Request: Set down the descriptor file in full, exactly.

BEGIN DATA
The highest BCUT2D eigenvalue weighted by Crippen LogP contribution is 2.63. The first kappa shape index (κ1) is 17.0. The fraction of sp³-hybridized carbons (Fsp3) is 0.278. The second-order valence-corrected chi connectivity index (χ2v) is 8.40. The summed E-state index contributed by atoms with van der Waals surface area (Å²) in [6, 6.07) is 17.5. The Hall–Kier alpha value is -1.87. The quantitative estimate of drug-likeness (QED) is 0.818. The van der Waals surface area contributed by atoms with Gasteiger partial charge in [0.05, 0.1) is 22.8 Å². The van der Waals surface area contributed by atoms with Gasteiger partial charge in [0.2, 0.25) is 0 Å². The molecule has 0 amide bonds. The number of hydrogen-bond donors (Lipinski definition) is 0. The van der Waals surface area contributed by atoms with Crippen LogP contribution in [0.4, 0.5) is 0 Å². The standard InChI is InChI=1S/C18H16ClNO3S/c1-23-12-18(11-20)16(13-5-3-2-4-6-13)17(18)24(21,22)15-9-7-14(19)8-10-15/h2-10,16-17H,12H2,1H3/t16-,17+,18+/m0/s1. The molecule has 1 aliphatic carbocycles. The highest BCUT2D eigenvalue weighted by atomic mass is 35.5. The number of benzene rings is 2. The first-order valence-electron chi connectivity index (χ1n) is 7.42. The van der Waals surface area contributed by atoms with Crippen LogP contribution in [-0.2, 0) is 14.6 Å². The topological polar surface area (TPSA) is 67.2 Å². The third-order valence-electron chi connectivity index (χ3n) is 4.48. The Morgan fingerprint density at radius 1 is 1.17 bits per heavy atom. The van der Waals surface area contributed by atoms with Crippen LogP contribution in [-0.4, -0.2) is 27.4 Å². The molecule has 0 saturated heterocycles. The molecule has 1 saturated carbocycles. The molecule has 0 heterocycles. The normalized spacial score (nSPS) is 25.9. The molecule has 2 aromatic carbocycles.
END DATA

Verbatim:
The highest BCUT2D eigenvalue weighted by Crippen LogP contribution is 2.63. The first kappa shape index (κ1) is 17.0. The fraction of sp³-hybridized carbons (Fsp3) is 0.278. The second-order valence-corrected chi connectivity index (χ2v) is 8.40. The summed E-state index contributed by atoms with van der Waals surface area (Å²) in [6, 6.07) is 17.5. The Hall–Kier alpha value is -1.87. The quantitative estimate of drug-likeness (QED) is 0.818. The van der Waals surface area contributed by atoms with Gasteiger partial charge in [0.05, 0.1) is 22.8 Å². The van der Waals surface area contributed by atoms with Gasteiger partial charge in [0.2, 0.25) is 0 Å². The molecule has 0 amide bonds. The number of hydrogen-bond donors (Lipinski definition) is 0. The van der Waals surface area contributed by atoms with Crippen LogP contribution in [0.4, 0.5) is 0 Å². The standard InChI is InChI=1S/C18H16ClNO3S/c1-23-12-18(11-20)16(13-5-3-2-4-6-13)17(18)24(21,22)15-9-7-14(19)8-10-15/h2-10,16-17H,12H2,1H3/t16-,17+,18+/m0/s1. The molecule has 1 aliphatic carbocycles. The highest BCUT2D eigenvalue weighted by atomic mass is 35.5. The number of benzene rings is 2. The first-order valence-electron chi connectivity index (χ1n) is 7.42. The van der Waals surface area contributed by atoms with Crippen LogP contribution in [-0.2, 0) is 14.6 Å². The topological polar surface area (TPSA) is 67.2 Å². The third-order valence-electron chi connectivity index (χ3n) is 4.48. The Morgan fingerprint density at radius 1 is 1.17 bits per heavy atom. The van der Waals surface area contributed by atoms with Crippen LogP contribution in [-0.4, -0.2) is 27.4 Å². The molecule has 0 saturated heterocycles. The molecule has 1 saturated carbocycles. The molecule has 0 heterocycles. The normalized spacial score (nSPS) is 25.9. The molecule has 2 aromatic carbocycles.